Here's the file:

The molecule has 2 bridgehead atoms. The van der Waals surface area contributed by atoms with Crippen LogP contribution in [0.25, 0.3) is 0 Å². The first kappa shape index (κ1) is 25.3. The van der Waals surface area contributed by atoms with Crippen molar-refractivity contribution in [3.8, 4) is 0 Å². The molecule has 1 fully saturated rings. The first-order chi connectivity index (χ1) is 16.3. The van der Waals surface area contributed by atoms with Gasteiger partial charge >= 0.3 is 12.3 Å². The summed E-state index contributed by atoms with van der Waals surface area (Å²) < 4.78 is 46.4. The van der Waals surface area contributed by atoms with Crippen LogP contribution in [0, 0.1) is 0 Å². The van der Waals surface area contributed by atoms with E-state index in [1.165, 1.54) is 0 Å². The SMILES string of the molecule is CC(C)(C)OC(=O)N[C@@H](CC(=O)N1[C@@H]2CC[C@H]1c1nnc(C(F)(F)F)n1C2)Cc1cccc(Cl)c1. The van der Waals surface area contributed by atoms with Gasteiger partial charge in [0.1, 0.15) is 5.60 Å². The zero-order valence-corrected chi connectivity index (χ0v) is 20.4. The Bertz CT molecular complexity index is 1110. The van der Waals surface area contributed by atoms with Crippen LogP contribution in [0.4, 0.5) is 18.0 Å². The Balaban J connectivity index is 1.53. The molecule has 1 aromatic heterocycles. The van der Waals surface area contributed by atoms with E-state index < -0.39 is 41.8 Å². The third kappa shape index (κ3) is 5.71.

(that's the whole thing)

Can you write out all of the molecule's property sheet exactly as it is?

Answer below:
The molecule has 2 bridgehead atoms. The van der Waals surface area contributed by atoms with Crippen LogP contribution in [0.25, 0.3) is 0 Å². The first kappa shape index (κ1) is 25.3. The van der Waals surface area contributed by atoms with Crippen molar-refractivity contribution in [3.8, 4) is 0 Å². The molecule has 1 fully saturated rings. The first-order chi connectivity index (χ1) is 16.3. The van der Waals surface area contributed by atoms with Gasteiger partial charge >= 0.3 is 12.3 Å². The summed E-state index contributed by atoms with van der Waals surface area (Å²) < 4.78 is 46.4. The van der Waals surface area contributed by atoms with Crippen LogP contribution in [0, 0.1) is 0 Å². The van der Waals surface area contributed by atoms with E-state index in [1.165, 1.54) is 0 Å². The SMILES string of the molecule is CC(C)(C)OC(=O)N[C@@H](CC(=O)N1[C@@H]2CC[C@H]1c1nnc(C(F)(F)F)n1C2)Cc1cccc(Cl)c1. The van der Waals surface area contributed by atoms with Gasteiger partial charge in [0.1, 0.15) is 5.60 Å². The zero-order valence-corrected chi connectivity index (χ0v) is 20.4. The Bertz CT molecular complexity index is 1110. The van der Waals surface area contributed by atoms with Crippen LogP contribution in [0.4, 0.5) is 18.0 Å². The Balaban J connectivity index is 1.53. The molecule has 1 aromatic heterocycles. The van der Waals surface area contributed by atoms with E-state index < -0.39 is 41.8 Å². The third kappa shape index (κ3) is 5.71.